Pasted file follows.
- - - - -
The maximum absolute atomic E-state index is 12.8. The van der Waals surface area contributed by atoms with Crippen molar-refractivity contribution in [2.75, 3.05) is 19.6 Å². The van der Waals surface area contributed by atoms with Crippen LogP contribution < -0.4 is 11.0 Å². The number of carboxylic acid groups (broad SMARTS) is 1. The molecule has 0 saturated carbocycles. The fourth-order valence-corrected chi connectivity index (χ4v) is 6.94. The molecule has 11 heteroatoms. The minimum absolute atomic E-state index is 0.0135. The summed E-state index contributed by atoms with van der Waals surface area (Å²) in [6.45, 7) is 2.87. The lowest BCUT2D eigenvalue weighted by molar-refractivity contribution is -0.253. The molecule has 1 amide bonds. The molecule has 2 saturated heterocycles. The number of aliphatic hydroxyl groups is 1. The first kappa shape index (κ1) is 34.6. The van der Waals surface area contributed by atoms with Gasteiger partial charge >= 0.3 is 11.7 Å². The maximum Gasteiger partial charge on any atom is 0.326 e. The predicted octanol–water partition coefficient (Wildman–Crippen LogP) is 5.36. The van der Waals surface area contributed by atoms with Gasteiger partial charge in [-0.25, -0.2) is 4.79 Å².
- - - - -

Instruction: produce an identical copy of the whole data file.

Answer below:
The maximum absolute atomic E-state index is 12.8. The van der Waals surface area contributed by atoms with Crippen molar-refractivity contribution in [2.75, 3.05) is 19.6 Å². The van der Waals surface area contributed by atoms with Crippen LogP contribution < -0.4 is 11.0 Å². The number of carboxylic acid groups (broad SMARTS) is 1. The molecule has 0 saturated carbocycles. The fourth-order valence-corrected chi connectivity index (χ4v) is 6.94. The molecule has 11 heteroatoms. The minimum absolute atomic E-state index is 0.0135. The summed E-state index contributed by atoms with van der Waals surface area (Å²) in [6.45, 7) is 2.87. The lowest BCUT2D eigenvalue weighted by molar-refractivity contribution is -0.253. The molecule has 1 amide bonds. The molecule has 2 saturated heterocycles. The number of aliphatic hydroxyl groups is 1. The first kappa shape index (κ1) is 34.6. The van der Waals surface area contributed by atoms with Gasteiger partial charge >= 0.3 is 11.7 Å². The maximum Gasteiger partial charge on any atom is 0.326 e. The predicted octanol–water partition coefficient (Wildman–Crippen LogP) is 5.36. The van der Waals surface area contributed by atoms with Gasteiger partial charge in [-0.25, -0.2) is 4.79 Å².